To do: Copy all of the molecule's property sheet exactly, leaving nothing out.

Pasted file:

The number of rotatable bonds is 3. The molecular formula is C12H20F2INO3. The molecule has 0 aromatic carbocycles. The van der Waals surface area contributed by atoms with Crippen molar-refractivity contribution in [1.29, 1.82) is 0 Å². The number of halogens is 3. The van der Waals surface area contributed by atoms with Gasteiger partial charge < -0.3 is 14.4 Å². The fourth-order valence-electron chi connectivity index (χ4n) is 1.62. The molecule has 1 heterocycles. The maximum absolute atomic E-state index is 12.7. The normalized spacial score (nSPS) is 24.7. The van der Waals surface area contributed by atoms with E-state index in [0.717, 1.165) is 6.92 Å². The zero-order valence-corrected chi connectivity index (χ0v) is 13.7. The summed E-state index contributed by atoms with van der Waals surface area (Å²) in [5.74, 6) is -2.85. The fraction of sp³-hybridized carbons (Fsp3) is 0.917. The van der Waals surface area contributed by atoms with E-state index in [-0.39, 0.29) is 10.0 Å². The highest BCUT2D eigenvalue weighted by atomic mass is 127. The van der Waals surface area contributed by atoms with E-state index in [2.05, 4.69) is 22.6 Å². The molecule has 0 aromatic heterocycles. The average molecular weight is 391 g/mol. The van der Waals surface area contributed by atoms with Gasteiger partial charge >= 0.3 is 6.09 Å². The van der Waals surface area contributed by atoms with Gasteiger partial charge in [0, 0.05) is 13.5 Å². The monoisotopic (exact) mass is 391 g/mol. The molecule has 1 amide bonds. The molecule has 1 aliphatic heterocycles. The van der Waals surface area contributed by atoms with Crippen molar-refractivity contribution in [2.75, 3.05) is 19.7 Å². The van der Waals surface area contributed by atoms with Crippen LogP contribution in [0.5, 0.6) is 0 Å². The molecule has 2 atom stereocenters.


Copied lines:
The number of rotatable bonds is 3. The molecular formula is C12H20F2INO3. The molecule has 0 aromatic carbocycles. The van der Waals surface area contributed by atoms with Crippen molar-refractivity contribution in [1.29, 1.82) is 0 Å². The number of halogens is 3. The van der Waals surface area contributed by atoms with Gasteiger partial charge < -0.3 is 14.4 Å². The fourth-order valence-electron chi connectivity index (χ4n) is 1.62. The molecule has 1 heterocycles. The maximum absolute atomic E-state index is 12.7. The normalized spacial score (nSPS) is 24.7. The van der Waals surface area contributed by atoms with E-state index in [0.717, 1.165) is 6.92 Å². The zero-order valence-corrected chi connectivity index (χ0v) is 13.7. The summed E-state index contributed by atoms with van der Waals surface area (Å²) in [5.74, 6) is -2.85. The fraction of sp³-hybridized carbons (Fsp3) is 0.917. The van der Waals surface area contributed by atoms with E-state index in [-0.39, 0.29) is 10.0 Å². The highest BCUT2D eigenvalue weighted by atomic mass is 127. The van der Waals surface area contributed by atoms with E-state index in [2.05, 4.69) is 22.6 Å². The molecule has 0 aromatic heterocycles. The average molecular weight is 391 g/mol. The van der Waals surface area contributed by atoms with Gasteiger partial charge >= 0.3 is 6.09 Å². The van der Waals surface area contributed by atoms with Gasteiger partial charge in [0, 0.05) is 13.5 Å². The monoisotopic (exact) mass is 391 g/mol. The molecule has 1 amide bonds. The molecule has 1 aliphatic heterocycles. The van der Waals surface area contributed by atoms with Crippen molar-refractivity contribution in [2.75, 3.05) is 19.7 Å². The van der Waals surface area contributed by atoms with Crippen LogP contribution in [0.5, 0.6) is 0 Å². The molecule has 2 atom stereocenters.